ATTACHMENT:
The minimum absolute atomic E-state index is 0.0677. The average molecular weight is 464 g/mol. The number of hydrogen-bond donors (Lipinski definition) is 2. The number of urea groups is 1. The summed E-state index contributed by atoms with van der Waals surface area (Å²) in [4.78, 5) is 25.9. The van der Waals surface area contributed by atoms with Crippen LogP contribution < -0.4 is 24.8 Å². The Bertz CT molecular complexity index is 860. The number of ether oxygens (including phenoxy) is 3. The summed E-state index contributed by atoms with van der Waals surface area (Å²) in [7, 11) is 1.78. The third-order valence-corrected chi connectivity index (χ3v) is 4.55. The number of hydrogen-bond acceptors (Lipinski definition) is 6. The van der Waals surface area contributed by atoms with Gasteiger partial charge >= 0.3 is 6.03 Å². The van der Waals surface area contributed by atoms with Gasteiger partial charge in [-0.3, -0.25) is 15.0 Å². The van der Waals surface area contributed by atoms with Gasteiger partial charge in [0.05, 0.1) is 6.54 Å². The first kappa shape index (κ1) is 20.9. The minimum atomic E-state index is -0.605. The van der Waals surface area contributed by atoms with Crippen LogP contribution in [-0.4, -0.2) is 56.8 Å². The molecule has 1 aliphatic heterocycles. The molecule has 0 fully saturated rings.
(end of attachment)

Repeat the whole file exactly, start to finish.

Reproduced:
The minimum absolute atomic E-state index is 0.0677. The average molecular weight is 464 g/mol. The number of hydrogen-bond donors (Lipinski definition) is 2. The number of urea groups is 1. The summed E-state index contributed by atoms with van der Waals surface area (Å²) in [4.78, 5) is 25.9. The van der Waals surface area contributed by atoms with Crippen LogP contribution < -0.4 is 24.8 Å². The Bertz CT molecular complexity index is 860. The number of ether oxygens (including phenoxy) is 3. The summed E-state index contributed by atoms with van der Waals surface area (Å²) in [7, 11) is 1.78. The third-order valence-corrected chi connectivity index (χ3v) is 4.55. The number of hydrogen-bond acceptors (Lipinski definition) is 6. The van der Waals surface area contributed by atoms with Gasteiger partial charge >= 0.3 is 6.03 Å². The van der Waals surface area contributed by atoms with Gasteiger partial charge in [-0.3, -0.25) is 15.0 Å². The van der Waals surface area contributed by atoms with Gasteiger partial charge in [0.05, 0.1) is 6.54 Å². The first kappa shape index (κ1) is 20.9. The minimum atomic E-state index is -0.605. The van der Waals surface area contributed by atoms with Crippen LogP contribution in [-0.4, -0.2) is 56.8 Å². The molecule has 1 aliphatic heterocycles. The molecule has 0 fully saturated rings.